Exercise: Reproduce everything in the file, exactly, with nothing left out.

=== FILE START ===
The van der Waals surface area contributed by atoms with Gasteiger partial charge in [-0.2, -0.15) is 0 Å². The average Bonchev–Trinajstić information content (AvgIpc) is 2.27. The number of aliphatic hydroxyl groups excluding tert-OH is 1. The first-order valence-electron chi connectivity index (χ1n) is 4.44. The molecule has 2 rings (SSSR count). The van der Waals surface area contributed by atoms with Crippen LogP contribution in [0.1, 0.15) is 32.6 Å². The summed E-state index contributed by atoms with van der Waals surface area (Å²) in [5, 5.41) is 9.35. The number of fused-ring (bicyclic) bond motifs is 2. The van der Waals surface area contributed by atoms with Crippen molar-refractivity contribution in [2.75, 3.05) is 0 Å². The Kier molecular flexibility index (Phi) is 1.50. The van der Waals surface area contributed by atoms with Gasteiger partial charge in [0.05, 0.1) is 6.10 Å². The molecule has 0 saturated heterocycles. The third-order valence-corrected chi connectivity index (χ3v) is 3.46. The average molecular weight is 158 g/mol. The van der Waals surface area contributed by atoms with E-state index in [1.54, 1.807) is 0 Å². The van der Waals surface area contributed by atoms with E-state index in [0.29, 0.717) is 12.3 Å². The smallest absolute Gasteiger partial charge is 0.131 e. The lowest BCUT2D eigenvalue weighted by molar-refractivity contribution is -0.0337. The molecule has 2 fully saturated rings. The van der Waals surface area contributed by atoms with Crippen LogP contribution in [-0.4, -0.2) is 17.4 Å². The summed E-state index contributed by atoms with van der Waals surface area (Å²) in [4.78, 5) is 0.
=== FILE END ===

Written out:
The van der Waals surface area contributed by atoms with Gasteiger partial charge in [-0.2, -0.15) is 0 Å². The average Bonchev–Trinajstić information content (AvgIpc) is 2.27. The number of aliphatic hydroxyl groups excluding tert-OH is 1. The first-order valence-electron chi connectivity index (χ1n) is 4.44. The molecule has 2 rings (SSSR count). The van der Waals surface area contributed by atoms with Crippen LogP contribution in [0.1, 0.15) is 32.6 Å². The summed E-state index contributed by atoms with van der Waals surface area (Å²) in [5, 5.41) is 9.35. The number of fused-ring (bicyclic) bond motifs is 2. The van der Waals surface area contributed by atoms with Crippen molar-refractivity contribution in [2.75, 3.05) is 0 Å². The Kier molecular flexibility index (Phi) is 1.50. The van der Waals surface area contributed by atoms with Gasteiger partial charge in [0.05, 0.1) is 6.10 Å². The molecule has 0 saturated heterocycles. The third-order valence-corrected chi connectivity index (χ3v) is 3.46. The average molecular weight is 158 g/mol. The van der Waals surface area contributed by atoms with E-state index in [1.54, 1.807) is 0 Å². The van der Waals surface area contributed by atoms with E-state index in [0.29, 0.717) is 12.3 Å². The smallest absolute Gasteiger partial charge is 0.131 e. The lowest BCUT2D eigenvalue weighted by molar-refractivity contribution is -0.0337. The molecule has 2 fully saturated rings. The van der Waals surface area contributed by atoms with Crippen LogP contribution in [-0.4, -0.2) is 17.4 Å². The summed E-state index contributed by atoms with van der Waals surface area (Å²) in [4.78, 5) is 0.